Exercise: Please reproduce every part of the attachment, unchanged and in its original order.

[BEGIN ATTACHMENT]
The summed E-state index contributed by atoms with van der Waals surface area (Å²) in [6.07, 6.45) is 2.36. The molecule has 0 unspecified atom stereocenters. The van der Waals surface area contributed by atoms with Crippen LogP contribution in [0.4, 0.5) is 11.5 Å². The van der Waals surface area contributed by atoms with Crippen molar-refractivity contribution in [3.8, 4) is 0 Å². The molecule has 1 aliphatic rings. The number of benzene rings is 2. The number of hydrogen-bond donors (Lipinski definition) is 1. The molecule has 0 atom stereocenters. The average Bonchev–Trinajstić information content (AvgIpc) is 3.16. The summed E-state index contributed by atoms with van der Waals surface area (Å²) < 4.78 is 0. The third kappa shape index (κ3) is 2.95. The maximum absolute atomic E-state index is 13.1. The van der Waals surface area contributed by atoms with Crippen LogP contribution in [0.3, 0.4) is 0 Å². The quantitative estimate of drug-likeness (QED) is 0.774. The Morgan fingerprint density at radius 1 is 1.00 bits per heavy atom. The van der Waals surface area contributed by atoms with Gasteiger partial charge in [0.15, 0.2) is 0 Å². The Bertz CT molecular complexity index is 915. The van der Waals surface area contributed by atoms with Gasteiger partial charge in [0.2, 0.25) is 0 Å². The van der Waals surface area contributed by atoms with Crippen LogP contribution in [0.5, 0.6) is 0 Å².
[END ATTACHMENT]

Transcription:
The summed E-state index contributed by atoms with van der Waals surface area (Å²) in [6.07, 6.45) is 2.36. The molecule has 0 unspecified atom stereocenters. The van der Waals surface area contributed by atoms with Crippen LogP contribution in [0.4, 0.5) is 11.5 Å². The van der Waals surface area contributed by atoms with Crippen molar-refractivity contribution in [3.8, 4) is 0 Å². The molecule has 1 aliphatic rings. The number of benzene rings is 2. The number of hydrogen-bond donors (Lipinski definition) is 1. The molecule has 0 atom stereocenters. The average Bonchev–Trinajstić information content (AvgIpc) is 3.16. The summed E-state index contributed by atoms with van der Waals surface area (Å²) < 4.78 is 0. The third kappa shape index (κ3) is 2.95. The maximum absolute atomic E-state index is 13.1. The van der Waals surface area contributed by atoms with Crippen LogP contribution in [0.3, 0.4) is 0 Å². The quantitative estimate of drug-likeness (QED) is 0.774. The Morgan fingerprint density at radius 1 is 1.00 bits per heavy atom. The van der Waals surface area contributed by atoms with Gasteiger partial charge in [0.15, 0.2) is 0 Å². The Bertz CT molecular complexity index is 915. The van der Waals surface area contributed by atoms with Gasteiger partial charge in [0.2, 0.25) is 0 Å². The van der Waals surface area contributed by atoms with Crippen LogP contribution in [0.5, 0.6) is 0 Å².